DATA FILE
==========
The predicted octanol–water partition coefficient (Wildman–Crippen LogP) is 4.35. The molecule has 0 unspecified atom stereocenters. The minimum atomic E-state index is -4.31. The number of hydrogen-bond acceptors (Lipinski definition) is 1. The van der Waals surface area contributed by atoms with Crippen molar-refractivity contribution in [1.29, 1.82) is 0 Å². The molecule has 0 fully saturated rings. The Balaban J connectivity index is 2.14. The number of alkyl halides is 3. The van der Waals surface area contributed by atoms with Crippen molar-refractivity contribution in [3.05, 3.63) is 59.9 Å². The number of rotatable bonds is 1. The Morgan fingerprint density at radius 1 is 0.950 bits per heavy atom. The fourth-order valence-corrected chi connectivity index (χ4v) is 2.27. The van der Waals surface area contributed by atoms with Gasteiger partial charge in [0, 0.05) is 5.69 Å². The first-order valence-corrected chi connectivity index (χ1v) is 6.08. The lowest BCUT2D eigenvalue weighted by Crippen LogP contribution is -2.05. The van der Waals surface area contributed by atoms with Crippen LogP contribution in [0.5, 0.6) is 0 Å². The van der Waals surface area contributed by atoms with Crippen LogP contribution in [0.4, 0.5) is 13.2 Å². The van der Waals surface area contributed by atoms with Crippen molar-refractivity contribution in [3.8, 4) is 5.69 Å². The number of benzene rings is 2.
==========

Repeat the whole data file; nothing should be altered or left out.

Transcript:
The predicted octanol–water partition coefficient (Wildman–Crippen LogP) is 4.35. The molecule has 0 unspecified atom stereocenters. The minimum atomic E-state index is -4.31. The number of hydrogen-bond acceptors (Lipinski definition) is 1. The van der Waals surface area contributed by atoms with Crippen molar-refractivity contribution in [1.29, 1.82) is 0 Å². The molecule has 0 fully saturated rings. The Balaban J connectivity index is 2.14. The number of alkyl halides is 3. The van der Waals surface area contributed by atoms with Crippen molar-refractivity contribution in [3.05, 3.63) is 59.9 Å². The number of rotatable bonds is 1. The Morgan fingerprint density at radius 1 is 0.950 bits per heavy atom. The fourth-order valence-corrected chi connectivity index (χ4v) is 2.27. The van der Waals surface area contributed by atoms with Gasteiger partial charge in [0, 0.05) is 5.69 Å². The first-order valence-corrected chi connectivity index (χ1v) is 6.08. The lowest BCUT2D eigenvalue weighted by Crippen LogP contribution is -2.05. The van der Waals surface area contributed by atoms with Crippen LogP contribution in [0.5, 0.6) is 0 Å². The van der Waals surface area contributed by atoms with Crippen LogP contribution in [0.4, 0.5) is 13.2 Å². The van der Waals surface area contributed by atoms with Crippen molar-refractivity contribution in [3.8, 4) is 5.69 Å². The number of benzene rings is 2.